One of Jeff's co-workers has started raising his own chickens, and whenever he has a surplus, he
generously gives out six-packs of eggs to other people in the office. There is now such a demand for these eggs that I had begun to despair of Jeff ever being able to bring some home. Apparently you have to get on ‘the list’ or at least be in the office at the right time in order to beat the clamoring hordes. But this past Friday, oh joy of joys, Jeff walked in the door carrying that tell-tale half carton and I knew we were in.
If you have ever had the pleasure of eating an egg that wasn’t squeezed out of a factory, that was produced by a chicken that had free reign to roam and munch as its own avian nature dictates, you can understand my excitement. To those of you that haven’t, let me assure you, there is no comparison. The shells are of such a deep opaque color that grocery store eggs appear almost ghostlike next to them. The yolks are a rich yellow-sometimes almost orange, and the taste when cooked is far more complex. Its easy to see why, when you imagine the varied diets that such unfettered chickens have been enjoying: seeds, grass, insects, etc, as opposed to the monotonous soy-based slurry that factory chickens are kept alive on.
Boston in winter, is probably one of the most difficult places/times to find real farm eggs. You can trek out to Formaggio Kitchen in Cambridge and find a half dozen for about $5, you can wait for the farmer’s markets to start up again in June….or you can rely on the kindness of friends. I usually choose the latter, though it means long dry spells in between sightings. At Christmas we had a real bonanza, Jeff’s childhood neighbors in CT raise chickens and gave us three dozen eggs at once! They were happy to get rid of them and probably found our excitement amusing. We used those eggs in everything-we fried them, hardboiled them and marinated them in soy sauce to eat with rice, and baked them into numerous desserts. I even dried and saved the shells (try it-next time you make coffee add some crushed egg shells. It cuts down the acidity and adds a nice dose of calcium to your drink). Then our source dried up, and I have been buying eggs at Whole Foods again for the past three months….until now!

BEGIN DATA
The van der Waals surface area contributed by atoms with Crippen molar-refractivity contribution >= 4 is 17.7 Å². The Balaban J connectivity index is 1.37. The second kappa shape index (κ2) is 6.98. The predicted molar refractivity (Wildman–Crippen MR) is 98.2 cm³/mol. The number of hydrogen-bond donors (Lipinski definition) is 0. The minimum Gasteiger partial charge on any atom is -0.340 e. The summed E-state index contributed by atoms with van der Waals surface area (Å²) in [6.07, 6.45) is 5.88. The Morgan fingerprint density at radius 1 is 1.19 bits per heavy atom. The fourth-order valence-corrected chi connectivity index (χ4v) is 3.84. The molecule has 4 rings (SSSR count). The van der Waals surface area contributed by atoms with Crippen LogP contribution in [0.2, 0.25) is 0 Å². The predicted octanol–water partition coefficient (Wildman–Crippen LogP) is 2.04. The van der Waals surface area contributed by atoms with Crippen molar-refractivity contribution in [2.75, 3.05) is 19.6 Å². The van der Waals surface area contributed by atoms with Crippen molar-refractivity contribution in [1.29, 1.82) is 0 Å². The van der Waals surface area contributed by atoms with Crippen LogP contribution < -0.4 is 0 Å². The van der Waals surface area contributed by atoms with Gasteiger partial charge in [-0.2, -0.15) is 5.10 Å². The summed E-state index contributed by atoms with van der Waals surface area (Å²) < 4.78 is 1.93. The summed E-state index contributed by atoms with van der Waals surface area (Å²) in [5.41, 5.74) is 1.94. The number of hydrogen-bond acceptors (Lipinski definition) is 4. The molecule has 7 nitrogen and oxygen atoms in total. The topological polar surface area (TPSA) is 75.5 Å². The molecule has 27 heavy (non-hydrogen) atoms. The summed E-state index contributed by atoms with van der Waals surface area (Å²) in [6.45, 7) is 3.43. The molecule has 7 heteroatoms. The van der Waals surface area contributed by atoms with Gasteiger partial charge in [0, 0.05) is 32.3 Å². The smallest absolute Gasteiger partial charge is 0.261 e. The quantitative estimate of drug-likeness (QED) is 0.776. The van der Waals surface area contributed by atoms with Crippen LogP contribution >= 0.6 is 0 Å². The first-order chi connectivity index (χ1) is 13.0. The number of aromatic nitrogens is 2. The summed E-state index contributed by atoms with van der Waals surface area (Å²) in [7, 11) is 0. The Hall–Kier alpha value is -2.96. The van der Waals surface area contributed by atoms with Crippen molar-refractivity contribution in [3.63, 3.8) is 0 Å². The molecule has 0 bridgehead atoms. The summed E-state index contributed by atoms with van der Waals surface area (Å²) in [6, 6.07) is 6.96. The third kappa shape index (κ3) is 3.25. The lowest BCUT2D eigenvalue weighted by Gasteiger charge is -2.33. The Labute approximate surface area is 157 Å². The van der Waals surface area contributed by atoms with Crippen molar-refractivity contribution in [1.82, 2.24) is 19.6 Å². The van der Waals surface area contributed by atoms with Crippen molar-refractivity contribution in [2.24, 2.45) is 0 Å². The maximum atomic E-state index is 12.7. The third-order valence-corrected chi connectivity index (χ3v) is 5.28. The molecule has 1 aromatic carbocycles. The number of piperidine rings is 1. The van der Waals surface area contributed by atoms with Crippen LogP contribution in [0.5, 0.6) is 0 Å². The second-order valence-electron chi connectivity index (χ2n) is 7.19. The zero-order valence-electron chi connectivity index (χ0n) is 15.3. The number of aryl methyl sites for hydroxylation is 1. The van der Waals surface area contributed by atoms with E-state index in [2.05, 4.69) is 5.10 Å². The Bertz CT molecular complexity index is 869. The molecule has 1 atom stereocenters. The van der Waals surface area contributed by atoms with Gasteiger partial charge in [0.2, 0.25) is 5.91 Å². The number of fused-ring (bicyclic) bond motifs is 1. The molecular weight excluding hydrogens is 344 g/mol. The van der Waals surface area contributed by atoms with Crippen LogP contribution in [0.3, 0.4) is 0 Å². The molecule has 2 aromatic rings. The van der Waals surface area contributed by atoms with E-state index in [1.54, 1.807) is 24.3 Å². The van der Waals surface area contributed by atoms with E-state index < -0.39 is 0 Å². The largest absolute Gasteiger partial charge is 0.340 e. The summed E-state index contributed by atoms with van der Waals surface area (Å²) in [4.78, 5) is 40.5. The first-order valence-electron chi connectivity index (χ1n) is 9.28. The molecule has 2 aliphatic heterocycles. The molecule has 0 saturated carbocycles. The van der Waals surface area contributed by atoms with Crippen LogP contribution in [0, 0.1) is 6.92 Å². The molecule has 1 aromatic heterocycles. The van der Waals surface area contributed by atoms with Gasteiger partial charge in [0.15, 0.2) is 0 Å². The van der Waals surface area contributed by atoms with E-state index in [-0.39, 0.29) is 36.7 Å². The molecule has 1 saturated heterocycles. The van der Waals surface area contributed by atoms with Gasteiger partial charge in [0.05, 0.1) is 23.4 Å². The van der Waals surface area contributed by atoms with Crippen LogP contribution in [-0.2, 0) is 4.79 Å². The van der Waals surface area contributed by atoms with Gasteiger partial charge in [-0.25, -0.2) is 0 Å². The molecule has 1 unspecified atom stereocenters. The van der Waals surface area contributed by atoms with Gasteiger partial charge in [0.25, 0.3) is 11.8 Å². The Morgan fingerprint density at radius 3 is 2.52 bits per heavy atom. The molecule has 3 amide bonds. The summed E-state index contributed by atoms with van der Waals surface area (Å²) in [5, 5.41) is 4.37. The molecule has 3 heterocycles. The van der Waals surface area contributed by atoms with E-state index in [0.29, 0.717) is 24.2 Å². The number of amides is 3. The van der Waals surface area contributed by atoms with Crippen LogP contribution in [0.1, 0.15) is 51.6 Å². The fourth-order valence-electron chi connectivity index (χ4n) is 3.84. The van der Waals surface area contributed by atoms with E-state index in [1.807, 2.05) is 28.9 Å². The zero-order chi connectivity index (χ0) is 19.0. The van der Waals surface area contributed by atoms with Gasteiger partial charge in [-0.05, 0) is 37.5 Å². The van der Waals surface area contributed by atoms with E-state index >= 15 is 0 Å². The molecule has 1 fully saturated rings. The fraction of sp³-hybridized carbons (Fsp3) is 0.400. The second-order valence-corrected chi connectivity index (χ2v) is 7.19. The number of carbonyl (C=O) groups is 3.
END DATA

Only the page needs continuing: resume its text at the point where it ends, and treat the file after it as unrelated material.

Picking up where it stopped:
Its extremely annoying to not have a constant flow of any food that you enjoy, and its not something that you can ever rely on or expect, but sporadic gifts of homegrown or homemade food from friends are a delightful surprise. And when you are able to pay back in kind, suddenly the big city you live in seems to shrink to the size of a country village, where people still barter and exchange and you know exactly where your food came from because you saw your neighbor growing it.
Last summer I had a surfeit of eggplants and, becoming weary of eggplant parmesan, eggplant salad, and all of this veggie’s other permutations, I gave a couple glossy beauties to my next door neighbor. The next day she brought over four sun gold tomato seedlings that she had started herself. Yesterday, Jeff’s father came to visit us and brought a huge loaf of homemade bread. That evening, I stuffed him with strawberry rhubarb pie that I had made the day before. These exchanges are miraculous to me, not only are we caring for others in the most basic sense possible-literally feeding them, but we are knitting our communities more tightly together.
I have a crazy dream, that as more and more people respond to the current recession by growing their own veggies, cooking from scratch, and experimenting with DIY projects, just about everyone in a neighborhood or community of friends will eventually establish their own cottage industry. Someone will be brewing beer, someone will be making soap, someone will be raising chickens, and we will all create a system for exchanging these goods amongst ourselves, with no money needed. Im not talking about complete utopian living off the grid self-sustainability here, Im already accused far too often of having my head in the clouds, but what’s so crazy about the idea of each urban community at least having their own internal farmer’s market? What’s so crazy about all of us being producers as well as consumers? Maybe it will happen someday…and until then I’ll keep working at establishing my own lines of trade. I wonder if the egg guy will keep me on ‘the list’ if I pay him back with homemade bagels….